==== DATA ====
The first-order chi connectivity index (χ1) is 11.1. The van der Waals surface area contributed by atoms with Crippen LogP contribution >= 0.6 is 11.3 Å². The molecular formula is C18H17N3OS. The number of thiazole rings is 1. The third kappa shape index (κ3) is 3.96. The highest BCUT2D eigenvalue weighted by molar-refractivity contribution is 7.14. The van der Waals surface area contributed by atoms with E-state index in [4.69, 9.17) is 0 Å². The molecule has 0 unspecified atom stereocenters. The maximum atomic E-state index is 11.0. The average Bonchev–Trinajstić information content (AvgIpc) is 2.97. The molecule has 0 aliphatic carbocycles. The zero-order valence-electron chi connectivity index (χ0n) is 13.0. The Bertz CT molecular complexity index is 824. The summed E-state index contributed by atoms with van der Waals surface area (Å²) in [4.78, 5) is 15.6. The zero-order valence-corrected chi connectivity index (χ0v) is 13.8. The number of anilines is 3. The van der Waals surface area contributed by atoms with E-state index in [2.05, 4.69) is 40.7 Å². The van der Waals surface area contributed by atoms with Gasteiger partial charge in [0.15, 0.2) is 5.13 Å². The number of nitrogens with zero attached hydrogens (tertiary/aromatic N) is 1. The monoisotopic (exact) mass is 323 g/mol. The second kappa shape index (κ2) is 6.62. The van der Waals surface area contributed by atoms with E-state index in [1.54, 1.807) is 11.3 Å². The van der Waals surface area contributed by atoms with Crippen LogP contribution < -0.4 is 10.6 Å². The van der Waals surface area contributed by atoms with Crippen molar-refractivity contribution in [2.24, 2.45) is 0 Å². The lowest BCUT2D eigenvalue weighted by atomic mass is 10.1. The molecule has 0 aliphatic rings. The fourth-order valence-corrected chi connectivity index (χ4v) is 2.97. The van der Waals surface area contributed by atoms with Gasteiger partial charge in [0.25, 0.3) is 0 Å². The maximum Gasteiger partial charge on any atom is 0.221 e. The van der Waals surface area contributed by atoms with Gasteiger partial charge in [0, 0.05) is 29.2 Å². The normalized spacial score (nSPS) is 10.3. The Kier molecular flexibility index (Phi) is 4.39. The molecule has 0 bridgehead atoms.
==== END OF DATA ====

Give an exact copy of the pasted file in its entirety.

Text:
The first-order chi connectivity index (χ1) is 11.1. The van der Waals surface area contributed by atoms with Crippen LogP contribution >= 0.6 is 11.3 Å². The molecular formula is C18H17N3OS. The number of thiazole rings is 1. The third kappa shape index (κ3) is 3.96. The highest BCUT2D eigenvalue weighted by molar-refractivity contribution is 7.14. The van der Waals surface area contributed by atoms with E-state index in [4.69, 9.17) is 0 Å². The molecule has 0 unspecified atom stereocenters. The maximum atomic E-state index is 11.0. The average Bonchev–Trinajstić information content (AvgIpc) is 2.97. The molecule has 0 aliphatic carbocycles. The zero-order valence-electron chi connectivity index (χ0n) is 13.0. The Bertz CT molecular complexity index is 824. The summed E-state index contributed by atoms with van der Waals surface area (Å²) in [4.78, 5) is 15.6. The zero-order valence-corrected chi connectivity index (χ0v) is 13.8. The number of anilines is 3. The van der Waals surface area contributed by atoms with E-state index in [2.05, 4.69) is 40.7 Å². The van der Waals surface area contributed by atoms with Gasteiger partial charge in [0.15, 0.2) is 5.13 Å². The number of nitrogens with zero attached hydrogens (tertiary/aromatic N) is 1. The monoisotopic (exact) mass is 323 g/mol. The second kappa shape index (κ2) is 6.62. The van der Waals surface area contributed by atoms with E-state index in [1.54, 1.807) is 11.3 Å². The van der Waals surface area contributed by atoms with Crippen LogP contribution < -0.4 is 10.6 Å². The van der Waals surface area contributed by atoms with Crippen molar-refractivity contribution in [2.24, 2.45) is 0 Å². The lowest BCUT2D eigenvalue weighted by atomic mass is 10.1. The molecule has 0 aliphatic rings. The fourth-order valence-corrected chi connectivity index (χ4v) is 2.97. The van der Waals surface area contributed by atoms with Gasteiger partial charge in [0.25, 0.3) is 0 Å². The maximum Gasteiger partial charge on any atom is 0.221 e. The van der Waals surface area contributed by atoms with Gasteiger partial charge in [0, 0.05) is 29.2 Å². The normalized spacial score (nSPS) is 10.3. The Kier molecular flexibility index (Phi) is 4.39. The molecule has 0 bridgehead atoms.